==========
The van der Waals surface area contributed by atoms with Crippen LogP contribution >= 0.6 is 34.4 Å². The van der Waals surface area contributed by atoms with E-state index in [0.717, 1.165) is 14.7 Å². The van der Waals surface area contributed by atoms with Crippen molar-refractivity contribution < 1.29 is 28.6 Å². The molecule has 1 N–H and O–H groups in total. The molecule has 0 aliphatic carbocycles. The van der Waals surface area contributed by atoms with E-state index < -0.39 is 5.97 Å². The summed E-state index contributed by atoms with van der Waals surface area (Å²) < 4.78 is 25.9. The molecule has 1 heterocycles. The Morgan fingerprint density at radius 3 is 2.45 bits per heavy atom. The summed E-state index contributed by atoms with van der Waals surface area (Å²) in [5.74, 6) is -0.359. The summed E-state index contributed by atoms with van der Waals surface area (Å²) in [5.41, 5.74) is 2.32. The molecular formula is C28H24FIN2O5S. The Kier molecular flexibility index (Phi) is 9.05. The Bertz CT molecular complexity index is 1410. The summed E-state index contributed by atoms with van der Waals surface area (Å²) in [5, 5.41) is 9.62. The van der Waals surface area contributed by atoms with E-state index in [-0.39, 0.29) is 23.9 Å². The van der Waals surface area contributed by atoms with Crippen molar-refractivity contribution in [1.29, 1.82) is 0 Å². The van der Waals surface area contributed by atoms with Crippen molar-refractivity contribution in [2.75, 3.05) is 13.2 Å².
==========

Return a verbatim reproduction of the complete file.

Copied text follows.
The van der Waals surface area contributed by atoms with Crippen LogP contribution >= 0.6 is 34.4 Å². The van der Waals surface area contributed by atoms with E-state index in [0.717, 1.165) is 14.7 Å². The van der Waals surface area contributed by atoms with Crippen molar-refractivity contribution < 1.29 is 28.6 Å². The molecule has 1 N–H and O–H groups in total. The molecule has 0 aliphatic carbocycles. The van der Waals surface area contributed by atoms with E-state index < -0.39 is 5.97 Å². The summed E-state index contributed by atoms with van der Waals surface area (Å²) < 4.78 is 25.9. The molecule has 1 heterocycles. The Morgan fingerprint density at radius 3 is 2.45 bits per heavy atom. The summed E-state index contributed by atoms with van der Waals surface area (Å²) in [5.74, 6) is -0.359. The summed E-state index contributed by atoms with van der Waals surface area (Å²) in [5.41, 5.74) is 2.32. The molecular formula is C28H24FIN2O5S. The Kier molecular flexibility index (Phi) is 9.05. The Bertz CT molecular complexity index is 1410. The summed E-state index contributed by atoms with van der Waals surface area (Å²) in [5, 5.41) is 9.62. The van der Waals surface area contributed by atoms with E-state index in [-0.39, 0.29) is 23.9 Å². The van der Waals surface area contributed by atoms with Crippen molar-refractivity contribution in [1.29, 1.82) is 0 Å². The van der Waals surface area contributed by atoms with Crippen molar-refractivity contribution in [2.75, 3.05) is 13.2 Å².